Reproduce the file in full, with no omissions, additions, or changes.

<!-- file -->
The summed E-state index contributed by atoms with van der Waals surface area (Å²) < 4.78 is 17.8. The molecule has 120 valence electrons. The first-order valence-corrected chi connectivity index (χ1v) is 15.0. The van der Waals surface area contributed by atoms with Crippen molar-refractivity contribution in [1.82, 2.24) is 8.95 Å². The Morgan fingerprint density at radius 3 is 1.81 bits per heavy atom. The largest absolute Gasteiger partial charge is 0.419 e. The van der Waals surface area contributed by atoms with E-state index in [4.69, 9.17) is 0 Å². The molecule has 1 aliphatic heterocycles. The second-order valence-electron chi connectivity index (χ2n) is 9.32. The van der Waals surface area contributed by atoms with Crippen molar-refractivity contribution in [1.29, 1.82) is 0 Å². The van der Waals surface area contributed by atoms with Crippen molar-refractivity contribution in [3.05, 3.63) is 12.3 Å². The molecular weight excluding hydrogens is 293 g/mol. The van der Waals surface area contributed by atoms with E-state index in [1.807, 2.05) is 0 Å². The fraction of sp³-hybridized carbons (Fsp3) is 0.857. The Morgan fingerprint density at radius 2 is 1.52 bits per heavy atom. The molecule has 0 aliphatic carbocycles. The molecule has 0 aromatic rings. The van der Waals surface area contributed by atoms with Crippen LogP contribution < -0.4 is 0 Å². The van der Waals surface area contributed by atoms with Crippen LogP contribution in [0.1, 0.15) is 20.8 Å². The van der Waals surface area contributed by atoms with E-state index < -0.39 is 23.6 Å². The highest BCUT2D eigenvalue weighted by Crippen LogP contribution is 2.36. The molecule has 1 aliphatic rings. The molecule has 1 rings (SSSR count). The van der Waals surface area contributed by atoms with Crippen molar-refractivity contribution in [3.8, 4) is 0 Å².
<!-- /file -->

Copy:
The summed E-state index contributed by atoms with van der Waals surface area (Å²) < 4.78 is 17.8. The molecule has 120 valence electrons. The first-order valence-corrected chi connectivity index (χ1v) is 15.0. The van der Waals surface area contributed by atoms with Crippen molar-refractivity contribution in [1.82, 2.24) is 8.95 Å². The Morgan fingerprint density at radius 3 is 1.81 bits per heavy atom. The largest absolute Gasteiger partial charge is 0.419 e. The van der Waals surface area contributed by atoms with E-state index in [4.69, 9.17) is 0 Å². The molecule has 1 aliphatic heterocycles. The second-order valence-electron chi connectivity index (χ2n) is 9.32. The van der Waals surface area contributed by atoms with Crippen molar-refractivity contribution in [1.29, 1.82) is 0 Å². The van der Waals surface area contributed by atoms with Crippen molar-refractivity contribution in [3.05, 3.63) is 12.3 Å². The molecular weight excluding hydrogens is 293 g/mol. The van der Waals surface area contributed by atoms with E-state index in [1.807, 2.05) is 0 Å². The fraction of sp³-hybridized carbons (Fsp3) is 0.857. The Morgan fingerprint density at radius 2 is 1.52 bits per heavy atom. The molecule has 0 aliphatic carbocycles. The molecule has 0 aromatic rings. The van der Waals surface area contributed by atoms with Crippen LogP contribution < -0.4 is 0 Å². The van der Waals surface area contributed by atoms with Crippen LogP contribution in [0.1, 0.15) is 20.8 Å². The van der Waals surface area contributed by atoms with E-state index < -0.39 is 23.6 Å². The highest BCUT2D eigenvalue weighted by Crippen LogP contribution is 2.36. The molecule has 1 aliphatic rings. The molecule has 1 rings (SSSR count). The van der Waals surface area contributed by atoms with Crippen molar-refractivity contribution in [3.8, 4) is 0 Å².